One of the less visible but highly impactful of these legal changes is the notion of sustainable development that has been written into the Polish Constitution. It provides a reference point for environmental organizations that are being neglected both at the community level as well as the national level. Another law introduced by Radek lends the basis for sustainable management of forestry resources that have been exploited heavily for military production. The law designed under Radek’s guidance has not only halted that practice but has also eliminated the possibility of lobby groups (i.e. the steel industry, furniture producers, or construction lobbies) garnering support for the cutting down of more trees for their needs. The law introduced long-term, sustainable management of wood resources and also increased the awareness of public officials that supervise the forests. Together with other environmental organizations, Radek led another major reform in the area of animal protection which regulates the issue of transport of animals (e.g. horses for slaughter or poultry for breeding). The law also applies heavy penalties toward those who torture domesticated and wild animals. However, the most important phrase in this law states that an animal is not a “thing.” The law has dramatically changed the attitude of the public toward animals and provides legal tools to animal rights protection organizations and to regular citizens. It has also helped to define “cruelty” toward animals and has helped to win the fight against lobbyists that represent the breeding industry.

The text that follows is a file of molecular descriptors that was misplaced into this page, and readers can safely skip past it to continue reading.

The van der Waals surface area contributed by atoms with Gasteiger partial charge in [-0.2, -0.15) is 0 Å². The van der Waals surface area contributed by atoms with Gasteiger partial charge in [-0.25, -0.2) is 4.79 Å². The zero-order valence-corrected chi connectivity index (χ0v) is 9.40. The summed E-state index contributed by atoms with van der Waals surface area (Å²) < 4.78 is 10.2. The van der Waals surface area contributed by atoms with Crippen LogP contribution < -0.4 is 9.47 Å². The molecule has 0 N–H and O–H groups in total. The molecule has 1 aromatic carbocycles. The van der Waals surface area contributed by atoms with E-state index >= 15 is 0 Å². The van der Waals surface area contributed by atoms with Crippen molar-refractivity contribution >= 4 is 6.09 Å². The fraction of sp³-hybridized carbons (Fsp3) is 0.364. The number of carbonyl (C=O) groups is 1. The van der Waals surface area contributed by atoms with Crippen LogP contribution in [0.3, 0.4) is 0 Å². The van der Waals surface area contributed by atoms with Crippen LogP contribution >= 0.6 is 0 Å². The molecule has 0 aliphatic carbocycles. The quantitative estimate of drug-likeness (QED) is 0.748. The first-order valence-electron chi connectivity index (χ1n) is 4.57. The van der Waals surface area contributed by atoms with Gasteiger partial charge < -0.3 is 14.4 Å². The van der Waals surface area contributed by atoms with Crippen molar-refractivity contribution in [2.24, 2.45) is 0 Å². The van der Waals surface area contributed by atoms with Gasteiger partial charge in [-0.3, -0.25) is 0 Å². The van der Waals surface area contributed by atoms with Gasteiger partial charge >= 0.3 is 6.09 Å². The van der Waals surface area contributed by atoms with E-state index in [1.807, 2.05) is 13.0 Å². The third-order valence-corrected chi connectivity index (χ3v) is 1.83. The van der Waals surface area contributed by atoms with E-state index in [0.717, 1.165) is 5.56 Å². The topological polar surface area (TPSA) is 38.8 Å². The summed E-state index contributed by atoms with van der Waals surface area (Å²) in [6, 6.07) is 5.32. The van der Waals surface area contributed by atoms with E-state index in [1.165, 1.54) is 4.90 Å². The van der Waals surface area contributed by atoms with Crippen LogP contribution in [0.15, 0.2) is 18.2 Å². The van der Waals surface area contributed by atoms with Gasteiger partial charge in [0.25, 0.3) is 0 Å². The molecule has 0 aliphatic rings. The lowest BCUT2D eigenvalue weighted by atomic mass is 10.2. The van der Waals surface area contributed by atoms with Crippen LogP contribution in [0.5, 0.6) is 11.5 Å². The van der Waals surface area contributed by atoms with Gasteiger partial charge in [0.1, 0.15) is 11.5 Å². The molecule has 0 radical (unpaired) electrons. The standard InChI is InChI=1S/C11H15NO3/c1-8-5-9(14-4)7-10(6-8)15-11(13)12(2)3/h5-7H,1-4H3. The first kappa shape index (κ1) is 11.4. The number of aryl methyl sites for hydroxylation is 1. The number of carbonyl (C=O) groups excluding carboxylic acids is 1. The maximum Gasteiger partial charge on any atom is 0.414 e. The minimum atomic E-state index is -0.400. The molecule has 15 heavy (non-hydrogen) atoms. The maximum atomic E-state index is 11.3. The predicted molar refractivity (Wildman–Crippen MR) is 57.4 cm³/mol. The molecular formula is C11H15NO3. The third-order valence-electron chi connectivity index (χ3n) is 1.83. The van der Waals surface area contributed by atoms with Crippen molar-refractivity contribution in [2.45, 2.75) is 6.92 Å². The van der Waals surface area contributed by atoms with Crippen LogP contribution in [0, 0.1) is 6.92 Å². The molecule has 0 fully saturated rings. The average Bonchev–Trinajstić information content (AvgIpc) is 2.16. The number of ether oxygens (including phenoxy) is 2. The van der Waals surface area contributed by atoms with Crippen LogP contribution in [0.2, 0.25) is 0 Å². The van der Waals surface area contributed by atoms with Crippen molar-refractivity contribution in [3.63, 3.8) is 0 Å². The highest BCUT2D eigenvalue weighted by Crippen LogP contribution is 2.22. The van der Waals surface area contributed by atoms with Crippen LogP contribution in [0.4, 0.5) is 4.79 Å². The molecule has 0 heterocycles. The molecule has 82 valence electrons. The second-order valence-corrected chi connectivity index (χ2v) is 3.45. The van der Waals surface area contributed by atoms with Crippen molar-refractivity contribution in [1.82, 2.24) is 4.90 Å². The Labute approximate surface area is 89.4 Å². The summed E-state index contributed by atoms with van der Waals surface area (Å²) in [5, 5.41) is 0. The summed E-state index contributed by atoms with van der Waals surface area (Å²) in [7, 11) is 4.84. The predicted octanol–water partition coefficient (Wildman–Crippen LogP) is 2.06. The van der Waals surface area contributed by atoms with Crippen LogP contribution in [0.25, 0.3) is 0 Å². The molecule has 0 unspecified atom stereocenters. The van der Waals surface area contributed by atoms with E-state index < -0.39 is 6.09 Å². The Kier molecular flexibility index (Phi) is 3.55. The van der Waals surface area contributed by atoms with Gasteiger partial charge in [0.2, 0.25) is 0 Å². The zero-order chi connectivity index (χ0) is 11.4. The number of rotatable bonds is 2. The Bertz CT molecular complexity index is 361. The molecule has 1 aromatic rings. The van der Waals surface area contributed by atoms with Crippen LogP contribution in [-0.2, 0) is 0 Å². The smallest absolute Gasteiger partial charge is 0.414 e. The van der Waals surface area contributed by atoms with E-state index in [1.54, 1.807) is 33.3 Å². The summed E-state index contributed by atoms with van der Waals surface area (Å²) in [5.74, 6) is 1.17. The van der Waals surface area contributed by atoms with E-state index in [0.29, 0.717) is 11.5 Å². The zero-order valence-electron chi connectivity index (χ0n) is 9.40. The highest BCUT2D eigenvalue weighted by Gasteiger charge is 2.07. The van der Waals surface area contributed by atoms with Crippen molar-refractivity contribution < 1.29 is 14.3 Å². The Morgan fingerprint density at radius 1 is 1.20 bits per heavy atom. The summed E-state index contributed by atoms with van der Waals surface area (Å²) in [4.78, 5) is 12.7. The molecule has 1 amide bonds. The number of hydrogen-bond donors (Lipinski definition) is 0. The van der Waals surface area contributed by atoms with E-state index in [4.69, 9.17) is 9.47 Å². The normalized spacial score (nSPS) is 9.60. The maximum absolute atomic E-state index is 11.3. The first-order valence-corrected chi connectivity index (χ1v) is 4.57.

The design and the execution of these laws would not have happened without Radek’s engagement with COs throughout the legislation process, particularly through recognizing their ability to provide insightful consultation, timely research, and a voice for local communities across Poland. As the first Minister to create the Declaration and Cooperation Program between the Ministry of Environment and COs, Radek set the example for public-citizen partnerships for other ministries of the government. Radek was also instrumental in creating a system of Ethics Cards that provide guidelines on responsible and transparent behavior for Polish environmental organizations.